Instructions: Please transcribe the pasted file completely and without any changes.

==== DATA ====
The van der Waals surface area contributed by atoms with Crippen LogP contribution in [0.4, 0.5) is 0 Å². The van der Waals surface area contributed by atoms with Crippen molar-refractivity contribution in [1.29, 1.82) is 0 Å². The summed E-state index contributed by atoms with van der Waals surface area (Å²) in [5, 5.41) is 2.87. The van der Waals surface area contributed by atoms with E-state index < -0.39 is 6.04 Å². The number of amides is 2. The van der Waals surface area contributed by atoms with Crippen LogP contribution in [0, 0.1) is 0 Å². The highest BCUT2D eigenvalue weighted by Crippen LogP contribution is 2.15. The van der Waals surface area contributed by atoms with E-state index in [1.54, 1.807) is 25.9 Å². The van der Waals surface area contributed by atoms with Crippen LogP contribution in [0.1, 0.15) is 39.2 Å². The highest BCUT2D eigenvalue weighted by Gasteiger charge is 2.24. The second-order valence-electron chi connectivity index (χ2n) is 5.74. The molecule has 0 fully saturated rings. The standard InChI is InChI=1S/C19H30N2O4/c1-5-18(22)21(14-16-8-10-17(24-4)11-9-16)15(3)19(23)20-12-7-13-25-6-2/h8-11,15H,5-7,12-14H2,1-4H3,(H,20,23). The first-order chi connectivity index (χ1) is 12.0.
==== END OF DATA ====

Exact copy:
The van der Waals surface area contributed by atoms with Crippen LogP contribution in [0.4, 0.5) is 0 Å². The van der Waals surface area contributed by atoms with Crippen molar-refractivity contribution in [1.29, 1.82) is 0 Å². The summed E-state index contributed by atoms with van der Waals surface area (Å²) in [5, 5.41) is 2.87. The van der Waals surface area contributed by atoms with E-state index < -0.39 is 6.04 Å². The number of amides is 2. The van der Waals surface area contributed by atoms with Crippen LogP contribution in [0, 0.1) is 0 Å². The highest BCUT2D eigenvalue weighted by Crippen LogP contribution is 2.15. The van der Waals surface area contributed by atoms with E-state index in [1.54, 1.807) is 25.9 Å². The van der Waals surface area contributed by atoms with Crippen LogP contribution in [0.1, 0.15) is 39.2 Å². The highest BCUT2D eigenvalue weighted by Gasteiger charge is 2.24. The second-order valence-electron chi connectivity index (χ2n) is 5.74. The molecule has 0 fully saturated rings. The standard InChI is InChI=1S/C19H30N2O4/c1-5-18(22)21(14-16-8-10-17(24-4)11-9-16)15(3)19(23)20-12-7-13-25-6-2/h8-11,15H,5-7,12-14H2,1-4H3,(H,20,23). The first-order chi connectivity index (χ1) is 12.0.